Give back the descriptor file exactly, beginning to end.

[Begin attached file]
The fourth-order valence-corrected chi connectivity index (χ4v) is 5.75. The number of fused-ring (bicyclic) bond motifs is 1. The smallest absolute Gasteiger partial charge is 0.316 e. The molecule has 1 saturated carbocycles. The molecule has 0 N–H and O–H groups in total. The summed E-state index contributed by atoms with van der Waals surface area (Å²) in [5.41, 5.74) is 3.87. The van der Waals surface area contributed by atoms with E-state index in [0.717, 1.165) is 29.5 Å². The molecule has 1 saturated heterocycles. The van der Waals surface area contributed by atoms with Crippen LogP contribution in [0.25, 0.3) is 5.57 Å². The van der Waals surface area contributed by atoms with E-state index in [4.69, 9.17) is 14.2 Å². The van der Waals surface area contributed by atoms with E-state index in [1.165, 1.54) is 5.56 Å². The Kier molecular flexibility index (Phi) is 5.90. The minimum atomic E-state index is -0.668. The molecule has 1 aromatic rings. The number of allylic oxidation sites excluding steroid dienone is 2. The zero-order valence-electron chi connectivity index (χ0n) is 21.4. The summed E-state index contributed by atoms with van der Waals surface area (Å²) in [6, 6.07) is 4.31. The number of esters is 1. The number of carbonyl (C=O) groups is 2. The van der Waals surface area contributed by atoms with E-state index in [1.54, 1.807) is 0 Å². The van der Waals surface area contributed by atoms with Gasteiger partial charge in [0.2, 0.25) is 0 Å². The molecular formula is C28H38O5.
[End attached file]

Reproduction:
The fourth-order valence-corrected chi connectivity index (χ4v) is 5.75. The number of fused-ring (bicyclic) bond motifs is 1. The smallest absolute Gasteiger partial charge is 0.316 e. The molecule has 1 saturated carbocycles. The molecule has 0 N–H and O–H groups in total. The summed E-state index contributed by atoms with van der Waals surface area (Å²) in [5.41, 5.74) is 3.87. The van der Waals surface area contributed by atoms with E-state index in [0.717, 1.165) is 29.5 Å². The molecule has 1 saturated heterocycles. The van der Waals surface area contributed by atoms with Crippen LogP contribution in [0.25, 0.3) is 5.57 Å². The van der Waals surface area contributed by atoms with E-state index in [4.69, 9.17) is 14.2 Å². The van der Waals surface area contributed by atoms with E-state index in [1.165, 1.54) is 5.56 Å². The Kier molecular flexibility index (Phi) is 5.90. The minimum atomic E-state index is -0.668. The molecule has 1 aromatic rings. The number of allylic oxidation sites excluding steroid dienone is 2. The zero-order valence-electron chi connectivity index (χ0n) is 21.4. The summed E-state index contributed by atoms with van der Waals surface area (Å²) in [6, 6.07) is 4.31. The number of esters is 1. The number of carbonyl (C=O) groups is 2. The van der Waals surface area contributed by atoms with E-state index in [1.54, 1.807) is 0 Å². The van der Waals surface area contributed by atoms with Gasteiger partial charge in [0.2, 0.25) is 0 Å². The molecular formula is C28H38O5.